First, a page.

Rich

---------- Post added 09-01-2009 at 09:20 PM ----------

jeeprs;87513 wrote:
Here is the source of that story. It is actually highly relevant to this thread. It is all about metaphysical disputes:


Yes. Thanks for the link. I like the story. It is about learning to see things, to share things, and understand that we are all telling our stories from a different perspective. Life can be fun.

Rich

---------- Post added 09-01-2009 at 09:23 PM ----------

Kielicious;87534 wrote:
and why would ONLY a brain be what I am talking about.....

if you lose an arm can you still be a conscious observer? Yes.

if you lose everthing but your head can you still function as a 'normal' conscious observer? No.


Yes. If you remove the receiver from the TV, the TV goes blank. But this does not mean that the picture is created in the receiver in the TV.

By observing our own inventions we can, I think, better understand how consciousness interacts with the mind and the physical brain.

Rich
jeeprs
 
  1  
Reply Tue 1 Sep, 2009 08:46 pm
@BrightNoon,
I am not disputing that consciousness is dependent upon the brain being functional. If the brain is damaged then consciousness will be affected. However I don't believe that consciousness can be understood solely in terms of the activities of the brain. Every conscious act is dependent upon many factors, of which the brain is one. I suppose the effort to 'locate' consciousness in the brain is an effort to understand it as the property of an object - specifically, the brain. However the brain is situated -first of all physically, and physiologically, in the body; and the whole complex is situated in an environment. Consciousness in the broader sense refers to the entire panorama of subject-object-act of perception. So in can't be reduced to one component or aspect, the physical processes of brain activity of chemistry.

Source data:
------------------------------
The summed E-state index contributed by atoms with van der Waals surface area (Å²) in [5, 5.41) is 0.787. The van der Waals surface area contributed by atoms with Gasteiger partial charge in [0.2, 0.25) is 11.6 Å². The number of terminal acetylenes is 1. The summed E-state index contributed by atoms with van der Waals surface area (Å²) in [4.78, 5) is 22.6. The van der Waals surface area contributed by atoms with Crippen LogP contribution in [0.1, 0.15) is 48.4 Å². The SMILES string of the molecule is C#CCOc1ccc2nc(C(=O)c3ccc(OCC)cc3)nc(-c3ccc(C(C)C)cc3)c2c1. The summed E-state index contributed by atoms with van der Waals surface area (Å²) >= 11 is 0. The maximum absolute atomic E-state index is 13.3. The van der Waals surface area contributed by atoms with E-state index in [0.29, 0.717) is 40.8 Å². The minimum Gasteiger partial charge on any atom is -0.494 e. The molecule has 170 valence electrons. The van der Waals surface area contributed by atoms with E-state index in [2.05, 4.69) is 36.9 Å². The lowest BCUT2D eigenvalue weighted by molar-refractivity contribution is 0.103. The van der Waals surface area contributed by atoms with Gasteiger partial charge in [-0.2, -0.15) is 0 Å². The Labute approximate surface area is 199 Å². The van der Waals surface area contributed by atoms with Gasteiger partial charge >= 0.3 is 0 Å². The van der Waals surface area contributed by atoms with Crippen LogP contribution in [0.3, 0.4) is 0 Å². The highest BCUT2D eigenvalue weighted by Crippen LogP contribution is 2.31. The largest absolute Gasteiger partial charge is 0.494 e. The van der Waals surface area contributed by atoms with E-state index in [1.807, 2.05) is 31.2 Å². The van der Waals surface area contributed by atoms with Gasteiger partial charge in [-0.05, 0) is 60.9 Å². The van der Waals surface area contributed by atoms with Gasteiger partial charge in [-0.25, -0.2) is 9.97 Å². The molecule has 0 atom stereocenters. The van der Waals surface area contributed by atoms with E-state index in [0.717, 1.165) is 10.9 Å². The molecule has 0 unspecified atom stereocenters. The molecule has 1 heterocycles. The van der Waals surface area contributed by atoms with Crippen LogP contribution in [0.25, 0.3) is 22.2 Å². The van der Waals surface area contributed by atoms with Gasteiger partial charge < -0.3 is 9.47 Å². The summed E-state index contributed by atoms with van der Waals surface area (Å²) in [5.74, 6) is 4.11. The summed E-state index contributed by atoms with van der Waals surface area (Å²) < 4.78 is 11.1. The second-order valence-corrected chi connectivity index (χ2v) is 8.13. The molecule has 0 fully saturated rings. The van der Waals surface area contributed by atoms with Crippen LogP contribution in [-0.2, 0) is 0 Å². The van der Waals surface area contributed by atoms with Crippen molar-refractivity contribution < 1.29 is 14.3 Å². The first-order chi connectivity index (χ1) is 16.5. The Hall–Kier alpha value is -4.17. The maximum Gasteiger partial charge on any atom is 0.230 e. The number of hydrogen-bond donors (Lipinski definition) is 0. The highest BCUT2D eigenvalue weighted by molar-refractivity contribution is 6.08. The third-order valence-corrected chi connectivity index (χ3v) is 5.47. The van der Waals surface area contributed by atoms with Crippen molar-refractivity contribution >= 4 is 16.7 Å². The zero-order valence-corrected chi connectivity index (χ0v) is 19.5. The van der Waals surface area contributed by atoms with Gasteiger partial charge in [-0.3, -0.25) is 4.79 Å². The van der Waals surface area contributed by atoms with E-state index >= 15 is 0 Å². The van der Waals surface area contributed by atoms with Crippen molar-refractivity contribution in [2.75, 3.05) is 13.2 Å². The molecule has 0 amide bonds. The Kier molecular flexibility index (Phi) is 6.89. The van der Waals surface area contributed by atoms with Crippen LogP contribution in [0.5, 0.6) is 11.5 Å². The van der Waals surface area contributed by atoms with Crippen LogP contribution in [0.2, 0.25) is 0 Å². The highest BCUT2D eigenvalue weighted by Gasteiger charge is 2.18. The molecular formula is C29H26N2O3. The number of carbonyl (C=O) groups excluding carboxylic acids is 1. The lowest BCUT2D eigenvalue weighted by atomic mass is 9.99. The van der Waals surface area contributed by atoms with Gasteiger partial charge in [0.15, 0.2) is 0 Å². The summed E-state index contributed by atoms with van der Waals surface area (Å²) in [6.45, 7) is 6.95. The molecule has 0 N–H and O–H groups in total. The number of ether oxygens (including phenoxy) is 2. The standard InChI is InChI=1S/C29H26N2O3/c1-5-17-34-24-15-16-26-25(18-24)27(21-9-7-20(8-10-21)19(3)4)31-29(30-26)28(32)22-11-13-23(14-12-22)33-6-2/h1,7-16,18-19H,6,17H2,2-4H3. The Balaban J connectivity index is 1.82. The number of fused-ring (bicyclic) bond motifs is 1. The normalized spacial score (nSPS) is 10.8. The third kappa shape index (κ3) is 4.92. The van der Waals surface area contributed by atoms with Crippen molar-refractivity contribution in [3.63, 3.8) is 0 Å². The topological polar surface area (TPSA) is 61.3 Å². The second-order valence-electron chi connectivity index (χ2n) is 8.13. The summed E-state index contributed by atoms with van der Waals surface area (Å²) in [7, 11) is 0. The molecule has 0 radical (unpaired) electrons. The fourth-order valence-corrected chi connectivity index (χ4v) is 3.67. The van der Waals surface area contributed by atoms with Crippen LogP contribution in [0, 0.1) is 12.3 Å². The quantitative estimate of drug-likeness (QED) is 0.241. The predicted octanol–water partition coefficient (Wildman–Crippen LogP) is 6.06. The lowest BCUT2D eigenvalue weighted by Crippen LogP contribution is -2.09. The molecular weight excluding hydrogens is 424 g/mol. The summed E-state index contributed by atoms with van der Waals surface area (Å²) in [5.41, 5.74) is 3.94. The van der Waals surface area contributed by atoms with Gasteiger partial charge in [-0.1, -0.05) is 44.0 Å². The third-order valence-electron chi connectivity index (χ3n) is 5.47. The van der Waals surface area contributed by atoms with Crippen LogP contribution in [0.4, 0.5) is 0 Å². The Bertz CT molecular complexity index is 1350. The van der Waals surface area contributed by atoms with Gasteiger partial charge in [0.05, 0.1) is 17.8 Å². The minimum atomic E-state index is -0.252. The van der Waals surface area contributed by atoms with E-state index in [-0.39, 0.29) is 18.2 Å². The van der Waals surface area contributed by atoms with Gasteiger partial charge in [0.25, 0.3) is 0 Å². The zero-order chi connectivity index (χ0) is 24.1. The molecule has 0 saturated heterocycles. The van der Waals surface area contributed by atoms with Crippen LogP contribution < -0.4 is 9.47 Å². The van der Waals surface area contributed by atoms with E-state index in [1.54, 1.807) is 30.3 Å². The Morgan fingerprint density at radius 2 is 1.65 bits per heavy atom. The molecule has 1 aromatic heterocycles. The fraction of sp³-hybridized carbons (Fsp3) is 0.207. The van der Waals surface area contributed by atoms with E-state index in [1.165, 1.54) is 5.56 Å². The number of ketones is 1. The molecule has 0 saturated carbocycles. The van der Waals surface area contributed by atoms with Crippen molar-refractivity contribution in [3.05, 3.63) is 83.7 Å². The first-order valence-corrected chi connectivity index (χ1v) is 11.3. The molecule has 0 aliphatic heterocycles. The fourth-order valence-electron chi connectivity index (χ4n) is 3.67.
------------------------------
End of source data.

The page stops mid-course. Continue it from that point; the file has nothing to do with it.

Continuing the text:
Here is a quote from Alva Noe on this idea.

Quote:
What is consciousness?


I use the word "consciousness" in a narrow sense and in a broader sense. In the narrow sense I mean the experience of seeing something, or hearing something, or having a feeling. In the broader sense I just mean the whole colorful life of the mind: our thoughts, our feelings, our hopes, the desires that shape the contours of our lives. I don't think of consciousness as something that happens in us or to us but as something that we achieve or something that we do through our action and interaction with the world around us. Source